Former electron microscopy allowed researchers to observe micro-organisms with more or less details, so that it was sometimes difficult to discern a virus from another microscopic body.
The method created by June Almeida to overcome this difficulty and thus isolate viruses from other micro-organisms is fairly simple, yet efficient: she collects antibodies from previously infected patients and brings them to her biological sample containing the virus. Antibodies aggregate around the viral particles, allowing June Almeida to identify which visible particles are viruses and which are not by using a negative staining.
Her research and publications on electron microscopy allowed her to get awarded a Doctor of Sciences (Sc.D.) degree in 1964 based on her research works. Her discovery of immune electron microscopy enabled her to study the hepatitis B virus and the cold virus within the Common Cold Research Unit with its director David Tyrrell.
In 1966, Waterson, Almeida and Tyrrell worked together on a project involving rhinoviruses on tissue cultures of human cells; among the studied viral samples, a specific respiratory virus named B814 proved to be difficult to cultivate. Tyrrell’s team efforts to observe this virus had also failed so far. June Almeida claimed to her colleagues that she could isolate B814 and produce detailed pictures of it thanks to her new imaging technique. Despite Tyrrell’s skepticism towards Almeida’s words, he agreed to give her samples of B814 virus, along with samples infected with influenza and herpes.
Under her microscope, June Almeida easily isolates the viruses contained in Tyrrell’s samples. More importantly, the structure of B814 reminds her of two other viruses that she had previously studied, responsible of the avian infectious bronchitis and the murine hepatitis. At that time, Almeida’s articles on these two viruses had been rejected because the referees considered her electron micrographs to be bad pictures of an influenza virus. After being guaranteed to have discovered a new family of virus, she shared her discovery with Tyrrell and Waterson. The three of them met in Waterson’s office to decide on its name. As the virus appeared to be surrounded by a halo shaped as a crown, corona in Latin, the team decided to give it the name of coronavirus. This brand-new appellation would then be accepted by the International Committee on Taxonomy of Viruses (ICTV) in 1975.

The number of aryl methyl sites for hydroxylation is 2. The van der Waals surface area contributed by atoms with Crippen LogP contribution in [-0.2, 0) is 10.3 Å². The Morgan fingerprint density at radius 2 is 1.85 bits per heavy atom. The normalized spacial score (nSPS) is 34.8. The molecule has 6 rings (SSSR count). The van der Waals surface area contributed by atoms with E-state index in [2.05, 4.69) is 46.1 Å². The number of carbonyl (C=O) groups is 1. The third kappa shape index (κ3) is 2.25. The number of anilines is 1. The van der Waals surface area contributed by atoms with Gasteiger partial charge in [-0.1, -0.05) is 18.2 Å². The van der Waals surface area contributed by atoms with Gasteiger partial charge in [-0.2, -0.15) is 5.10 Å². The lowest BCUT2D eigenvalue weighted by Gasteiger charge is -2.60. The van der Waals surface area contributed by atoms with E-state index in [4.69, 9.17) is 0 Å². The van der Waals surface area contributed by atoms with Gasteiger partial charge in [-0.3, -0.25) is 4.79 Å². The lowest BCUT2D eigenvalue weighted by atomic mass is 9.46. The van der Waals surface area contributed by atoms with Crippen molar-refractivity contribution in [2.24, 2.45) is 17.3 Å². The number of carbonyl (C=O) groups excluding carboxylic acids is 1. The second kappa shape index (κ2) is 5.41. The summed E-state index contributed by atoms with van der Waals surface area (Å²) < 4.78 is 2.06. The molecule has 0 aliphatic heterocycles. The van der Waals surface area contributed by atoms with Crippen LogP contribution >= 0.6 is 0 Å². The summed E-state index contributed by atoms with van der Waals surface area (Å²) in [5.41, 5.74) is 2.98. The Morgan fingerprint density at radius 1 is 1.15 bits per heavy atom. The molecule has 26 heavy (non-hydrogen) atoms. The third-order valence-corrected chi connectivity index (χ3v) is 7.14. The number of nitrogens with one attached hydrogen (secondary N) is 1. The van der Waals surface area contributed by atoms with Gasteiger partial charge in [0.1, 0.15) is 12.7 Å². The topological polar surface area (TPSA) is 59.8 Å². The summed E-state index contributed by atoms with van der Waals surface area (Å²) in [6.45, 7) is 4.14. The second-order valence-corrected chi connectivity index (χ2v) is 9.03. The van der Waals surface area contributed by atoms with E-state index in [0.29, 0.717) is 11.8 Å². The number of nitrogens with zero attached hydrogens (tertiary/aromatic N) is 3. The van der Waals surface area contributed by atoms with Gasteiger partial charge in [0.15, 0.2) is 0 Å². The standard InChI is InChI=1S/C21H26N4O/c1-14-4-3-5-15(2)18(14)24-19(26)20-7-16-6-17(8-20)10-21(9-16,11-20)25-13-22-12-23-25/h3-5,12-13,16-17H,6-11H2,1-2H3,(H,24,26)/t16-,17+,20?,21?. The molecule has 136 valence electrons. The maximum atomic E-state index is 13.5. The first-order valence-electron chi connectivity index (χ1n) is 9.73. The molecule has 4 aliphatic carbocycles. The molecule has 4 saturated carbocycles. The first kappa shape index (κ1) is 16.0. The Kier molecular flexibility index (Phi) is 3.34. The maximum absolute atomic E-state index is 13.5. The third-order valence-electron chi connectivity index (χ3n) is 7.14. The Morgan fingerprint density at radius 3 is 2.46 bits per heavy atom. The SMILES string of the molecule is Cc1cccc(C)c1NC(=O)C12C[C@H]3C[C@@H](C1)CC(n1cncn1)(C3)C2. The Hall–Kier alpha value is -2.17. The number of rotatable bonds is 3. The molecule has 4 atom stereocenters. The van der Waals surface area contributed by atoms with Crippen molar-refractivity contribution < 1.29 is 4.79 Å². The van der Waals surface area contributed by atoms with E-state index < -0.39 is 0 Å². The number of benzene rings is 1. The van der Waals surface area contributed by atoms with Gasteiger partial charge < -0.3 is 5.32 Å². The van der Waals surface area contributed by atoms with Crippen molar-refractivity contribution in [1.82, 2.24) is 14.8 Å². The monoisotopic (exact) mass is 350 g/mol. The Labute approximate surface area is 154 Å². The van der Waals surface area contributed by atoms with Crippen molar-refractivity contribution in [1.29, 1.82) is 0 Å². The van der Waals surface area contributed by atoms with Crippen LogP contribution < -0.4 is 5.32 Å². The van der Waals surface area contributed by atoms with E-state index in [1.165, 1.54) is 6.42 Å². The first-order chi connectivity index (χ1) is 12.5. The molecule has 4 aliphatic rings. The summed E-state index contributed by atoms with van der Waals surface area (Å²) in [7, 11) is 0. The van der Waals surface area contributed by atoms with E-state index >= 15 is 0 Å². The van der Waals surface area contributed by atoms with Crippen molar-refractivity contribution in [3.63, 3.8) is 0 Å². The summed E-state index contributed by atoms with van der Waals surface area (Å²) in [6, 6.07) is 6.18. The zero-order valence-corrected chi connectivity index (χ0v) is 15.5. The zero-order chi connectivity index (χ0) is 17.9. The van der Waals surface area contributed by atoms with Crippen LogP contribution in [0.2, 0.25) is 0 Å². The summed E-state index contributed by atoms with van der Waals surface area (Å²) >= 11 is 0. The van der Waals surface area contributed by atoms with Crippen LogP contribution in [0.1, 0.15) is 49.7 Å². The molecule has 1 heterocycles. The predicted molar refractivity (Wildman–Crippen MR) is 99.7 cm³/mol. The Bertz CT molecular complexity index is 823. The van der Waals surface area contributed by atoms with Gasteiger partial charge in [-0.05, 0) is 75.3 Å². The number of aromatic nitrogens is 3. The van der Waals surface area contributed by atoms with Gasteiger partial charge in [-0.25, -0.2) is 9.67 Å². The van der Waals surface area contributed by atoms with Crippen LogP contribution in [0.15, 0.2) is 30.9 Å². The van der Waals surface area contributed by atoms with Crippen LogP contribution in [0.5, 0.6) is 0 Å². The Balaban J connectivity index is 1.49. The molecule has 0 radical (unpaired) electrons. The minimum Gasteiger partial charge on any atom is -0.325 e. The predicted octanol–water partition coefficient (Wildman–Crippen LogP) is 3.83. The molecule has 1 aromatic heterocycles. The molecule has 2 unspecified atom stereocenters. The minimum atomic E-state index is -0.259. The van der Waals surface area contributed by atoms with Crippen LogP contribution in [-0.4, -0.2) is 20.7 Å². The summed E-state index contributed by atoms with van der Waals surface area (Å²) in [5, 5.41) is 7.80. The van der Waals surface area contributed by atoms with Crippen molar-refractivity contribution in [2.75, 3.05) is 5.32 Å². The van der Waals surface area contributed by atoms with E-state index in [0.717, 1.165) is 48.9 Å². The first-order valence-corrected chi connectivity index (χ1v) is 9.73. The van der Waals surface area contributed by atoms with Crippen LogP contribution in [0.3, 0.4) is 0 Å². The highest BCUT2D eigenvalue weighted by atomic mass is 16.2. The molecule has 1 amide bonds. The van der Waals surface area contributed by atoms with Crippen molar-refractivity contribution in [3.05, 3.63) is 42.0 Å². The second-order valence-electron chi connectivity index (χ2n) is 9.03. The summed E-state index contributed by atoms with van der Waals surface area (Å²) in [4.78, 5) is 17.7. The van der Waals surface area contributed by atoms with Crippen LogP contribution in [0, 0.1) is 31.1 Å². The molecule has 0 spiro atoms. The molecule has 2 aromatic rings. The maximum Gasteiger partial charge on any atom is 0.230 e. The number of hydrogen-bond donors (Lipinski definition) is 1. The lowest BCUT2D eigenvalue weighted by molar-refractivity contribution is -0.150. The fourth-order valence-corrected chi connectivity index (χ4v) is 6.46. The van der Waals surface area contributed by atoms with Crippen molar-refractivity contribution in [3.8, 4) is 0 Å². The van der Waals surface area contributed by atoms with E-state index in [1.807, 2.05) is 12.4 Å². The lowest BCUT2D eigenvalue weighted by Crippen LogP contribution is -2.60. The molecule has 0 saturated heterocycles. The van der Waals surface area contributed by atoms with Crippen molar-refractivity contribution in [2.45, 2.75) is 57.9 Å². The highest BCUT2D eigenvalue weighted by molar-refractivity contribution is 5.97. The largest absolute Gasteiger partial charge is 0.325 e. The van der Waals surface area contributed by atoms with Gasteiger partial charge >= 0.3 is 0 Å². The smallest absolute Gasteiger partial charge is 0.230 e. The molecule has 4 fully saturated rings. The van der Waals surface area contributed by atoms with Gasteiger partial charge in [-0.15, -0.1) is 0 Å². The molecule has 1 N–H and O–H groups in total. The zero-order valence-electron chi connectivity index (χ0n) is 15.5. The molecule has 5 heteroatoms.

However, June Almeida’s discoveries do not stop here. She was the first researcher to obtain pictures of the rubella virus and to identify two major components in the hepatitis B viral structure. She also worked at the Wellcome Institute of London where her work allowed her to be named on several patents in the field of imaging viruses. She wrote in 1979 a Manual for rapid laboratory viral diagnosis for the World Health Organization (WHO).
Her first marriage ended in a divorce in 1982 and she retired from the Wellcome Institute in 1985 with her second husband, the virologist Phillip Samuel Gardner. She trained as a yoga teacher at Bexhill-on-Sea but quickly went back to research in the late 1980s to produce micrographs of the HIV virus. June Almeida died from a heart attack in 2007 aged 77.